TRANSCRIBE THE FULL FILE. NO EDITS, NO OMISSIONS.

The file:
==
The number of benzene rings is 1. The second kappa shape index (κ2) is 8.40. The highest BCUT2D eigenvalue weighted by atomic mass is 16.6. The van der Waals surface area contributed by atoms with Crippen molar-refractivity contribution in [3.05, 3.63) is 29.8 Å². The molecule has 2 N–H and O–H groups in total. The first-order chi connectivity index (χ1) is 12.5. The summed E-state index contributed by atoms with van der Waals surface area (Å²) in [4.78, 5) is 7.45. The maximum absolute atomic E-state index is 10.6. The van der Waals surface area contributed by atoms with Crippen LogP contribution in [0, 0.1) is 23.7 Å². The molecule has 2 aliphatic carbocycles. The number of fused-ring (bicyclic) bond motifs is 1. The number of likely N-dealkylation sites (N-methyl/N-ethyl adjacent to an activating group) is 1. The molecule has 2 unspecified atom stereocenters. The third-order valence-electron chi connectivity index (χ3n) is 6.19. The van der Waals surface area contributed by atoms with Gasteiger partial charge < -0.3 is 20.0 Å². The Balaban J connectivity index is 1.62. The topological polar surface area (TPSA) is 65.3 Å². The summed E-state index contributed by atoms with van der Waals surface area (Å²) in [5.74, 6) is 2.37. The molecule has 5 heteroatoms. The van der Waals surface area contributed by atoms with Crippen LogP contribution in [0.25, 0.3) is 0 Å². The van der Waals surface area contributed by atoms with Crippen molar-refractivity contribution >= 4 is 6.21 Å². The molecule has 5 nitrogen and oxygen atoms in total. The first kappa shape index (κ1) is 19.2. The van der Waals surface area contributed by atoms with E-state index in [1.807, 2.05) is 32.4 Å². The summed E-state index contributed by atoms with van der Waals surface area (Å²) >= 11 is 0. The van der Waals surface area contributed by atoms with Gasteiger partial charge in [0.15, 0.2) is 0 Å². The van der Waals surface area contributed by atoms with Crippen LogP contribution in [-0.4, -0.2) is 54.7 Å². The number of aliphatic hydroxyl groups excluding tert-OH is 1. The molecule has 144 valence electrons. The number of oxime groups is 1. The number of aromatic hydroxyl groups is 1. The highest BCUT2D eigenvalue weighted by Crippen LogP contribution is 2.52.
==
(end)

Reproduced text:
The number of benzene rings is 1. The second kappa shape index (κ2) is 8.40. The highest BCUT2D eigenvalue weighted by atomic mass is 16.6. The van der Waals surface area contributed by atoms with Crippen molar-refractivity contribution in [3.05, 3.63) is 29.8 Å². The molecule has 2 N–H and O–H groups in total. The first-order chi connectivity index (χ1) is 12.5. The summed E-state index contributed by atoms with van der Waals surface area (Å²) in [4.78, 5) is 7.45. The maximum absolute atomic E-state index is 10.6. The van der Waals surface area contributed by atoms with Crippen LogP contribution in [0, 0.1) is 23.7 Å². The molecule has 2 aliphatic carbocycles. The number of fused-ring (bicyclic) bond motifs is 1. The number of likely N-dealkylation sites (N-methyl/N-ethyl adjacent to an activating group) is 1. The molecule has 2 unspecified atom stereocenters. The third-order valence-electron chi connectivity index (χ3n) is 6.19. The van der Waals surface area contributed by atoms with Gasteiger partial charge < -0.3 is 20.0 Å². The Balaban J connectivity index is 1.62. The topological polar surface area (TPSA) is 65.3 Å². The summed E-state index contributed by atoms with van der Waals surface area (Å²) in [5.74, 6) is 2.37. The molecule has 5 heteroatoms. The van der Waals surface area contributed by atoms with Crippen LogP contribution in [0.25, 0.3) is 0 Å². The van der Waals surface area contributed by atoms with Crippen molar-refractivity contribution >= 4 is 6.21 Å². The molecule has 5 nitrogen and oxygen atoms in total. The first kappa shape index (κ1) is 19.2. The van der Waals surface area contributed by atoms with E-state index in [1.807, 2.05) is 32.4 Å². The summed E-state index contributed by atoms with van der Waals surface area (Å²) >= 11 is 0. The van der Waals surface area contributed by atoms with Gasteiger partial charge in [0.15, 0.2) is 0 Å². The van der Waals surface area contributed by atoms with Crippen LogP contribution in [-0.4, -0.2) is 54.7 Å². The number of aliphatic hydroxyl groups excluding tert-OH is 1. The molecule has 144 valence electrons. The number of oxime groups is 1. The number of aromatic hydroxyl groups is 1. The highest BCUT2D eigenvalue weighted by Crippen LogP contribution is 2.52.